I do not know what is more painful to me: Thinking about my mother as a fourteen-year-old orphan running for her life or listening to her stories, nearly all of them repeated verbatim, sometimes more than once a day. The repetition is not a sign of age, mental breakdown or senility. My parents have talked about their war-time experiences for as long as I can remember.
My mother and father reprise their stories because they know they are among the last Holocaust survivors alive today and they feel an obligation to keep their memories in circulation. I think too that as the killings recede in time, the constant repetition is anodyne: It makes the trauma manageable.
I can’t always take it
Sometimes — no, often — I find a way to change the subject. I cannot take hearing what sounds like a cross between a classroom recitation and the keening of a creature in pain.
Yet I telephone my mother every day. On most weekends I drive two hours south on the New Jersey Turnpike to visit with her and my father. For all her repeated stories about the murders and her faithless brothers and the normal life that the Nazis took from her, she remains new and unknowable to me.
My mother is eighty-one years old. Osteoporosis has shrunk her to about four feet ten inches. When she was young, she was prettier than a Hollywood movie star.
Some mornings she says she wakes up and she is a fourteen-year-old girl hiding in a pile of straw with her brother. Then, when she gets her bearings, she is up and about. She helps my father take his insulin shot. She makes sure he doesn’t fall on his way to morning prayers. She prepares the big meal of the day that they eat at nine-thirty in the morning. She bakes her own bread and pastry. She makes her own dresses. Over the years she has helped Russian immigrants find work and offered them her friendship. She does the wash and hangs it on a clothesline between two maples trees in the backyard because she likes the smell of air-dried laundry better than the clothes dryer. She offers her marriage counseling services free of charge to the Polish woman who weeds the flower garden that my mother plants every spring.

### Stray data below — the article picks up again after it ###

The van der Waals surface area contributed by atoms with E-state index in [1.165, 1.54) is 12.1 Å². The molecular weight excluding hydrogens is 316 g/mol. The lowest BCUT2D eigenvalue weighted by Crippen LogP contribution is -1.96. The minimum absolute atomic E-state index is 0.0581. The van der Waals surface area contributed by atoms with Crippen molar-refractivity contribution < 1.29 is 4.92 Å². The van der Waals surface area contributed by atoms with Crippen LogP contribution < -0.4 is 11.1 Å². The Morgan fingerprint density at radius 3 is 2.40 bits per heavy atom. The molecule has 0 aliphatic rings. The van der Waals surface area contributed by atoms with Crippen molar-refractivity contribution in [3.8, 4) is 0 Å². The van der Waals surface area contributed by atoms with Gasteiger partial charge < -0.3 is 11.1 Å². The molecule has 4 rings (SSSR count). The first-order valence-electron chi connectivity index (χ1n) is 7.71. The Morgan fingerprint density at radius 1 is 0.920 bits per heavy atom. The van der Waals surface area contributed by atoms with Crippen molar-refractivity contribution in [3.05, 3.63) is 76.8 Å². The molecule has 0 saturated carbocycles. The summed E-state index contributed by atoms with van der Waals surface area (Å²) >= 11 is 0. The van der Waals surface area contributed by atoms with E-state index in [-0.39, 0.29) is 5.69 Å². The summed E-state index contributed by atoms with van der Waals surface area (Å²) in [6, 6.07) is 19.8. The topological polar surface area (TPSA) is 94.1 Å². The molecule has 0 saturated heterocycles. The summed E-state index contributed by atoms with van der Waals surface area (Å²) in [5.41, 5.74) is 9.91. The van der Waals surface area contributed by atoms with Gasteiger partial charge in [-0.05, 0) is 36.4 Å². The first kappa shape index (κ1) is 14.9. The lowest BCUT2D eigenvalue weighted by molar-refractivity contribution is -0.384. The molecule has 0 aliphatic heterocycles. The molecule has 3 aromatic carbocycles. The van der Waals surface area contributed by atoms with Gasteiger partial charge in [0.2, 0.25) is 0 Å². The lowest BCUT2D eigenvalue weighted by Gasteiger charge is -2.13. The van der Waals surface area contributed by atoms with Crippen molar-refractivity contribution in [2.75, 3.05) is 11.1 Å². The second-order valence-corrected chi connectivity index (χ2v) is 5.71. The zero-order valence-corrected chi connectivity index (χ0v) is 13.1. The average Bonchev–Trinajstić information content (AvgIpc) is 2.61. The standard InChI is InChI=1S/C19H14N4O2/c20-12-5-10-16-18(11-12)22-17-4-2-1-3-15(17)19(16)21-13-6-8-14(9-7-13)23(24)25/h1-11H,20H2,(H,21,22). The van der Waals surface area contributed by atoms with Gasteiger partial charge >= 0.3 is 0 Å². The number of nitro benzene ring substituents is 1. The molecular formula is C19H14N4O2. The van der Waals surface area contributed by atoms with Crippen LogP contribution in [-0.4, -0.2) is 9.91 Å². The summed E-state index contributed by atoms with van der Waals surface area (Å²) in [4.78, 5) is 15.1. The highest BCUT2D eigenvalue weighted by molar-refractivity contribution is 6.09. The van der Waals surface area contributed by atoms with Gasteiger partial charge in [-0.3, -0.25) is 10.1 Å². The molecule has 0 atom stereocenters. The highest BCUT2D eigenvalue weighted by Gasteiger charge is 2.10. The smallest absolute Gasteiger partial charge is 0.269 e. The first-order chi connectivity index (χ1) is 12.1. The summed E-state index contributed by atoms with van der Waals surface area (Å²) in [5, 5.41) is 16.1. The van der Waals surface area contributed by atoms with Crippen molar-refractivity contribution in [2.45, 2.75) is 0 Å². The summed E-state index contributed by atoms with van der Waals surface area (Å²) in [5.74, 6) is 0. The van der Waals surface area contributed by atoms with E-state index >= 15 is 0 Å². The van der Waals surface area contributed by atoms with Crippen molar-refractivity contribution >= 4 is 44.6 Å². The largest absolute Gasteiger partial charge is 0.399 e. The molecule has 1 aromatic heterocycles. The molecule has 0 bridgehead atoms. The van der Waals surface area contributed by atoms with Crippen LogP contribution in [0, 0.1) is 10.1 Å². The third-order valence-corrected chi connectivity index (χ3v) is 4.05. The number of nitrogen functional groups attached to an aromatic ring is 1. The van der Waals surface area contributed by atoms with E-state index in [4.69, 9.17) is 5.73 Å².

All of this my mother does in spite of her auditory hallucinations, an ongoing medley of Yiddish, Polish, Ukrainian and Russian music that rushed in on her when she lost almost a hundred percent of her hearing in both ears.
When it’s time for me to leave, my mother sends me off with a ten-pack of paper towels or toilet paper that she got on sale. She gives me leftovers so that I don’t have to cook for two days. She insulates jars with the arts and entertainment pages of The Philadelphia Inquirer and foil-wraps chicken with the transparent plastic bag from The Wall Street Journal.
In the afternoon, she reads Youth by Dostoyevsky in Russian or Downright Funny(Latishe Gelekhter) by a comic Yiddish writer named Moshe Nudelman. She has asked me to find books for her in Polish and Ukrainian. Recently she picked up Marina Lewycka’s A Short History of Tractors in Ukrainian. She chuckled to herself as she read it. “I know these people!” she said.
How can I become like her?
My mother’s comprehension of everything from totalitarian and fascist political structures to world literature exceeds that of most of the people I know. She feels inferior to the doctors and lawyers she invites over for lunch, but I sense too that in her heart of hearts, she sees how little we well-educated people really know about life.
And that’s why she keeps repeating her war-time stories. She wants to warn us that the world turns upside down when we least expect it to. She sees that we are thick-headed and distracted, so she tells the stories over again.
I study my mother’s eyes and old flesh. How can this woman, who lost so much by the time she was fourteen years old, get up every morning and bring her lovingkindness out into the world?
Women with little children frequently worry that they are turning into their own mothers. I will have to live to old, old age before I am lucky enough to turn into mine.
Author’s Note: All names in this blog post have been fictionalized.